At my school over the past week, our queer community has received a shocking amount of backlash to our annual pride week, GayMU. GayMU is a weeklong celebration of queer sexuality and gender identity, and it’s been a part of James Madison University for many years. While in previous years we saw a protest here or there, this year Madison Equality and the queer community at large at JMU have been the unfortunate recipients of a considerable amount of discrimination and hate speech. After sending out our bulk e-mail advertising GayMU, our exec board received homophobic responses from students complaining about our week of celebration. One e-mail was from an outraged student who threatened to take legal action against us immediately because his religious liberties were being infringed upon. (Of course, this is utterly ridiculous and he has no ground.) Another student’s e-mail detailed the ways in which we were throwing our choice to be queer in his face, and also claimed we were indecent and seeking attention. These e-mails were accompanied by a smattering of negative responses on social media.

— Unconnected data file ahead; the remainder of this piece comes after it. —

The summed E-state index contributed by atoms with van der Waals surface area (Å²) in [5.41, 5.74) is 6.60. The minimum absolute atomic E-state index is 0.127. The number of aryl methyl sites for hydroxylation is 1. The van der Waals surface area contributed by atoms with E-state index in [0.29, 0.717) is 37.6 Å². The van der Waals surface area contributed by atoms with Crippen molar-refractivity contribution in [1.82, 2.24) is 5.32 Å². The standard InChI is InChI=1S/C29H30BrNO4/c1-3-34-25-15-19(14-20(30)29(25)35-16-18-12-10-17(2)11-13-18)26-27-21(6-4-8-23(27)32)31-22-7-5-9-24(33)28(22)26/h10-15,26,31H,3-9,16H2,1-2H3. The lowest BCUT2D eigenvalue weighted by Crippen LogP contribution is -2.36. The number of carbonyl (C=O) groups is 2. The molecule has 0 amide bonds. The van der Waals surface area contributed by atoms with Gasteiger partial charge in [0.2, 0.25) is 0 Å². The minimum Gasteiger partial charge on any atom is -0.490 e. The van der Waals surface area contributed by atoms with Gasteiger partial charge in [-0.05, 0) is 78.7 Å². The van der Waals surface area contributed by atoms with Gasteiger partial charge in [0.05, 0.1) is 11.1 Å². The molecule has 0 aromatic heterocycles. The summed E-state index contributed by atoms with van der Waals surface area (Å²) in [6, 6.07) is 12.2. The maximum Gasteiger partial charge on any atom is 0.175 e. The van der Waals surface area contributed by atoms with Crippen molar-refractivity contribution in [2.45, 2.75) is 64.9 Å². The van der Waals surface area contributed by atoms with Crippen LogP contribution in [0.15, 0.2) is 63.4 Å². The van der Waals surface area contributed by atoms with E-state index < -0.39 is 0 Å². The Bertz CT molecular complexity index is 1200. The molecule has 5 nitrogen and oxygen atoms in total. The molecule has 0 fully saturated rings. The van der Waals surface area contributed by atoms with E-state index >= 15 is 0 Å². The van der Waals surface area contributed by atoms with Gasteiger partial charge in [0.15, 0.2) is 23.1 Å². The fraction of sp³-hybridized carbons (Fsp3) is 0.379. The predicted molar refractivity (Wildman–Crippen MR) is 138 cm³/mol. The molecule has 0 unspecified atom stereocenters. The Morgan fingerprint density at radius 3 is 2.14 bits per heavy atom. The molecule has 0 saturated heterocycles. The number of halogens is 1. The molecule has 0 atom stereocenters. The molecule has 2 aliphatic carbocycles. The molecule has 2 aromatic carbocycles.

On Thursday evening (April 3rd), a twitter account surfaced named “StraightJMU.” It’s bio reads: “Real JMU gentleman. We need to take our school back into our own hands!” and associates itself with a fraternity on JMU’s campus. The account quickly began to spew hate, bigotry, and extreme discrimination, and even began to target specific students—myself included. In a response to a tweet of mine proclaiming queer people’s right to be at JMU, I was told to go up north. Other students were also told hateful things. This account doesn’t have many followers, and I want to emphasize the outpouring of support that JMU’s queer community has received from students and faculty, but that doesn’t change the fact that people like this exist on our campus.